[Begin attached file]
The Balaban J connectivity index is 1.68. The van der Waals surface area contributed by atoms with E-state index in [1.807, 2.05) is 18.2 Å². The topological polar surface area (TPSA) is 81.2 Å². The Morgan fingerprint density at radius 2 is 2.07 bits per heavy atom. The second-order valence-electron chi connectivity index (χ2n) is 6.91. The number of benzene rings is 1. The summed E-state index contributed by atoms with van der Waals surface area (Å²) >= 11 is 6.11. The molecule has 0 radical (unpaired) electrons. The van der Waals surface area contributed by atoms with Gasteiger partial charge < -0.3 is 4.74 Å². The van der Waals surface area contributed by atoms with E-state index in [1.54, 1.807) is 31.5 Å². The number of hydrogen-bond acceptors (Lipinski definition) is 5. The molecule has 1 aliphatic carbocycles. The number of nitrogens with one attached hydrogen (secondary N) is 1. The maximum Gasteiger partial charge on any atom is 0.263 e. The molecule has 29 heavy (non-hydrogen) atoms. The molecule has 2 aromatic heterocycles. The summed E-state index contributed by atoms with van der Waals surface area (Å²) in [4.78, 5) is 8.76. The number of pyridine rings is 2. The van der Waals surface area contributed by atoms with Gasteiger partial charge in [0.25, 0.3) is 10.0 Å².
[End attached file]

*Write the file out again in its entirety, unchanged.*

The Balaban J connectivity index is 1.68. The van der Waals surface area contributed by atoms with E-state index in [1.807, 2.05) is 18.2 Å². The topological polar surface area (TPSA) is 81.2 Å². The Morgan fingerprint density at radius 2 is 2.07 bits per heavy atom. The second-order valence-electron chi connectivity index (χ2n) is 6.91. The number of benzene rings is 1. The summed E-state index contributed by atoms with van der Waals surface area (Å²) >= 11 is 6.11. The molecule has 0 radical (unpaired) electrons. The van der Waals surface area contributed by atoms with Gasteiger partial charge < -0.3 is 4.74 Å². The van der Waals surface area contributed by atoms with E-state index in [1.54, 1.807) is 31.5 Å². The number of hydrogen-bond acceptors (Lipinski definition) is 5. The molecule has 1 aliphatic carbocycles. The number of nitrogens with one attached hydrogen (secondary N) is 1. The maximum Gasteiger partial charge on any atom is 0.263 e. The molecule has 29 heavy (non-hydrogen) atoms. The molecule has 2 aromatic heterocycles. The summed E-state index contributed by atoms with van der Waals surface area (Å²) in [4.78, 5) is 8.76. The number of pyridine rings is 2. The van der Waals surface area contributed by atoms with Gasteiger partial charge in [0.25, 0.3) is 10.0 Å².